The current meta-analysis considered previous findings from relevant studies in an attempt to determine the correlation between serum levels of CRP and the pathogenesis of infant pneumonia. The principal results of this meta-analysis indicate that the serum CRP levels of newborn infants with pneumonia were higher than those of healthy subjects, indicating that increased serum levels of CRP might be an important risk factor for the occurrence of pneumonia in newborn infants. CRP, a major acute phase protein, is a member of the pentraxin family and plays a central role in innate and adaptive immunity (40). The production of CRP is stimulated to a large extent by TNF-α, IL-6 and IL-1β in response to infection or inflammatory conditions (41). To be specific, a reduction in serum CRP levels may present a relief or alleviation of the inflammatory process, whereas persistently upregulated levels of CRP or an initial reduction followed by a further elevation might indicate persistent inflammation and poor prognosis (42). Serum levels of CRP are usually very low and difficult to detect in normal blood, but may increase rapidly to significantly high levels at a very early stage of the infection process (43). More importantly, CRP has been indicated to be capable of protecting against bacterial infection by binding to the pneumococcal C-polysaccharide and opsonization of the bacteria for phagocytosis and killing (41,43). Bacterial infection is a crucial risk factor leading to the development of neonatal pneumonia (44). In this regard, it is reasonable to conclude that serum CRP levels may be implicated in the etiology of pneumonia in newborn infants. In accordance with the results of the present meta-analysis, Koster et al measured the serum levels of CRP in children and found that serum CRP levels were independently correlated with pneumonia, indicating that the detection of serum CRP levels may have independent value in the diagnosis of pneumonia in children in an emergency department with potential pneumonia (24). Furthermore, Mintegi et al conducted a prospective multicenter study based on 188 children younger than 36 months cared for in pediatric emergency departments, and suggested that serum levels of CRP might be helpful in predicting the risk of occult pneumonia in infants with high fever without source (45).

Stratified analysis on the basis of ethnicity and sample size was rigorously implemented for the purpose of acquiring a more accurate and profound understanding of serum CRP levels in the etiology of pneumonia in newborn infants. The findings of the ethnicity-stratified analysis revealed that newborn infants with pneumonia had higher serum levels of CRP compared with healthy controls among Asian, African and Caucasian populations, implying that ethnicity is not a dominant factor impacting on the overall results of this meta-analysis. The major discovery of the present meta-analysis, which is partially in conformity with previous studies, is that serum CRP levels may participate in the development and progression of pneumonia in newborn infants, implying that serum levels of CRP may be utilized as a valuable biomarker in the early prediction of the occurrence and progression of pneumonia in newborn infants.

However, the current meta-analysis has certain limitations. Firstly, retrospective studies have innate limitations by nature. This study was conducted with retrospective data collection, where tests were prone to rely on previous information, and baseline characteristics in the cases and controls varied considerably, all of which may contribute to a possible selection bias. Secondly, although a methodological assessment of the studies was performed to avoid selection bias, there was a highly significant heterogeneity among the 10 evaluable articles, which may be attributed to the fact that the technique used to detect CRP and the different backgrounds of the patients may be not comparable among studies. Thirdly, the potential publication bias in this study; Egger's test showed a publication bias in the current meta-analysis. In addition, language may also introduce bias, particularly since only eligible English or Chinese studies were selected while certain potentially qualified studies were excluded based on language criteria. A fourth potential limitation is the relatively small sample size; the results of this study require confirmation in prospective randomized controlled trials with larger study populations. The above limitations may make the data unsuitable for analysis by multiple logistic regression and calculation of SMDs to some extent. Regardless of the limitations, to the best of our knowledge, this is the first example of a meta-analysis concerning the association of serum CRP levels with the development of infant pneumonia. With the application of a statistical approach to combine the results from multiple studies in this meta-analysis and to achieve strong objectivity, all research methods were carried out with strict inclusion and exclusion criteria, suggesting that obtained information may approximate the actual situation.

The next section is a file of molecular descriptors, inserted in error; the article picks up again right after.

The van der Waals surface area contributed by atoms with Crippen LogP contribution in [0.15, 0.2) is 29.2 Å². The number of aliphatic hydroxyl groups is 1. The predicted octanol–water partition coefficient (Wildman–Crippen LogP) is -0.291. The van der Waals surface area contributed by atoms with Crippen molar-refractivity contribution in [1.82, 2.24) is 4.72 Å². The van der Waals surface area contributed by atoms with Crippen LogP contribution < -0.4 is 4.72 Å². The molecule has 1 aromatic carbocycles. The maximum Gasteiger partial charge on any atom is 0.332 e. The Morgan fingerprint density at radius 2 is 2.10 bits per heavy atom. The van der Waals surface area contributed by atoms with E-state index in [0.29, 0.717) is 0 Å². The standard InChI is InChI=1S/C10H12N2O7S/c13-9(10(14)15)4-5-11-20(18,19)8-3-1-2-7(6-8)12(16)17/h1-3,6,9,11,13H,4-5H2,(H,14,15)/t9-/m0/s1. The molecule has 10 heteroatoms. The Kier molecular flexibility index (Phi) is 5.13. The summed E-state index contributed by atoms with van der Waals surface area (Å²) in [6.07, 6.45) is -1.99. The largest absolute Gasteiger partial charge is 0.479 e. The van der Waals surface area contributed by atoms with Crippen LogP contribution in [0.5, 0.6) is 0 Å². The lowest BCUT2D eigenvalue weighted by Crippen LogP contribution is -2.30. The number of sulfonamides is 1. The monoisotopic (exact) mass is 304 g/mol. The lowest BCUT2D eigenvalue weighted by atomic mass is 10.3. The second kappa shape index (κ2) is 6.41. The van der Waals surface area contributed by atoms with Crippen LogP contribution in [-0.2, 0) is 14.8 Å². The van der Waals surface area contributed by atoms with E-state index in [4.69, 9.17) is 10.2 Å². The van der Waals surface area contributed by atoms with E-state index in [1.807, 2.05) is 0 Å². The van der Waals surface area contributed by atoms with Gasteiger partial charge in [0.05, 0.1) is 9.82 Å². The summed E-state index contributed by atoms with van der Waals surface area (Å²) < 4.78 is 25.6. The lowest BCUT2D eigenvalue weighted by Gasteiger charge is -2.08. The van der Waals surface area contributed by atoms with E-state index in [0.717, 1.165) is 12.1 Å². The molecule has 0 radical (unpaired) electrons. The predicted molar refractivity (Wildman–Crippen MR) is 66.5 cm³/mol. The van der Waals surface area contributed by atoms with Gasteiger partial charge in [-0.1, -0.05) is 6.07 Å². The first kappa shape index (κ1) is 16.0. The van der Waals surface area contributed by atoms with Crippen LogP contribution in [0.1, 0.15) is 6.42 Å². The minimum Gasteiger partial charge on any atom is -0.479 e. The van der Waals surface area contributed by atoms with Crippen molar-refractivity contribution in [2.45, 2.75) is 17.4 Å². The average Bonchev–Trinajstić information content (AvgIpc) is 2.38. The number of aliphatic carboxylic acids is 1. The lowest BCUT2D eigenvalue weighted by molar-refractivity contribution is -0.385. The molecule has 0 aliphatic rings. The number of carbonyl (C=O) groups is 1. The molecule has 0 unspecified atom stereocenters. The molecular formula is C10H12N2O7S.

In conclusion, the results of this meta-analysis showed that a higher serum CRP level is closely correlated with the progression of infant pneumonia. CRP as a general systemic inflammation biomarker may help clinicians to make difficult therapeutic decisions for infant patients with pneumonia, according to the present data. If the current results are confirmed by further studies with larger sample sizes, the use of CRP may improve the present diagnostic strategies for pneumonia in children in pediatric clinical practice.


The authors would like to acknowledge the reviewers for their helpful comments on this paper.



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Xiao, X., Xue, L., Sheng, H., & Xiao, Z. (2015). Correlation between serum levels of C-reactive protein and infant pneumonia: A meta-analysis. Experimental and Therapeutic Medicine, 9, 2331-2338.
Xiao, X., Xue, L., Sheng, H., Xiao, Z."Correlation between serum levels of C-reactive protein and infant pneumonia: A meta-analysis". Experimental and Therapeutic Medicine 9.6 (2015): 2331-2338.
Xiao, X., Xue, L., Sheng, H., Xiao, Z."Correlation between serum levels of C-reactive protein and infant pneumonia: A meta-analysis". Experimental and Therapeutic Medicine 9, no. 6 (2015): 2331-2338.